Tunisia’s Islamists, beaten into second place in Sunday’s parliamentary elections, say they would be willing to take part in a national unity government in the interests of stability.
The moderate Ennahda party conceded defeat on Monday and congratulated its secular rival.
The Nidaa Tounes party came out top but will need to negotiate a power-sharing deal.
The former Ennahda prime minister Ali Larayedh, himself re-elected as an MP, told supporters: “We will keep working and we are still one of the biggest parties, and we are still the best guarantee for democracy and freedom.”
With official results still awaited, no party has secured an overall majority. Ennahda lags around 10 seats behind the secular party. It is expected to win around 65-70 seats in the 217-seat parliament, compared to about 80 for Nidaa Tounes.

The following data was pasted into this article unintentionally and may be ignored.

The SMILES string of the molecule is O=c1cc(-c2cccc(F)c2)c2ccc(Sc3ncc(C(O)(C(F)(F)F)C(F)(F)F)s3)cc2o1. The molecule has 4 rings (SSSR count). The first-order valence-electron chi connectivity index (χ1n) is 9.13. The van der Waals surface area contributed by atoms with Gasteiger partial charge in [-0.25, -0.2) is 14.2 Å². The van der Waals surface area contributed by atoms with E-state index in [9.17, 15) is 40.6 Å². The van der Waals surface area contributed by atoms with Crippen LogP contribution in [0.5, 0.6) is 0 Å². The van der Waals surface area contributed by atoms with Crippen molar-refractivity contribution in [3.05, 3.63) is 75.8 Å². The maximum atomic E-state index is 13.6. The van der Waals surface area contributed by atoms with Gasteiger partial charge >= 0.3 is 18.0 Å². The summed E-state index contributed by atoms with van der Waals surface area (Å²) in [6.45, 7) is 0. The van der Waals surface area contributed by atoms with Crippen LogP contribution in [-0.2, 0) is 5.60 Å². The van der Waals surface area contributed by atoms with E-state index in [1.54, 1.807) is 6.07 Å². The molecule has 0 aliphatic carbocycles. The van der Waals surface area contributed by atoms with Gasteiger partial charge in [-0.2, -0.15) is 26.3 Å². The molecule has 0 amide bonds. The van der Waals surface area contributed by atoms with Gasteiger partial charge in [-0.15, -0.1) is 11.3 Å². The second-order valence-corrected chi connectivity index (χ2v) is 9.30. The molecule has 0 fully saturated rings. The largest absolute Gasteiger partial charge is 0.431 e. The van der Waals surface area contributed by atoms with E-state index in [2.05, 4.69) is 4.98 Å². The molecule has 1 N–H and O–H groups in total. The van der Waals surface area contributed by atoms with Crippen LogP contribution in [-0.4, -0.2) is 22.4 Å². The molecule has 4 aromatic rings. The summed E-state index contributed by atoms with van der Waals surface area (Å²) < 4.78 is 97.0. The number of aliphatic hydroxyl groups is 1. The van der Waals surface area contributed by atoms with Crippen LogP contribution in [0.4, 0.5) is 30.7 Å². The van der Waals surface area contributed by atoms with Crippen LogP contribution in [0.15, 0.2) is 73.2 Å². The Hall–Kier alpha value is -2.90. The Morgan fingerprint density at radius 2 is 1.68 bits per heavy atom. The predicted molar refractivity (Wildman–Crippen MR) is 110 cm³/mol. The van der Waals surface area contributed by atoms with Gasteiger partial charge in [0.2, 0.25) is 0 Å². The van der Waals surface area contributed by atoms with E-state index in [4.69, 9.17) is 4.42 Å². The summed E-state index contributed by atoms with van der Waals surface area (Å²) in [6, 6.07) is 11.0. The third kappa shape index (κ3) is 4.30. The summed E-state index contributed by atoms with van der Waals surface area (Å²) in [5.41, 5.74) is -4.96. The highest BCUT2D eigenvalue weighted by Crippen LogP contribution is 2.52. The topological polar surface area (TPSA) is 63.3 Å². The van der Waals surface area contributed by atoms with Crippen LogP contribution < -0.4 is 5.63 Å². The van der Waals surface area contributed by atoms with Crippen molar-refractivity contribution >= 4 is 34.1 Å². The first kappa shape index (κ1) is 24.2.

“We congratulate the Nidaa Tounes party for results we’ve heard about so far. Its work has borne fruit,” said Ennahda supporter Sherazade Ben Farhat.
Nidaa Tounes under its leader Béji Caïd Essebsi emerged as a political force in 2012 by rallying opposition to the Islamists.
The 87-year-old is a former parliamentary speaker under the deposed dictator Ben Ali and the election result is likely to see the return to government of some figures from the old regime.
Since the 2011 “Arab Spring” revolt, Tunisia has fared better than its neighbours and has been praised for a relatively successful transition to democracy.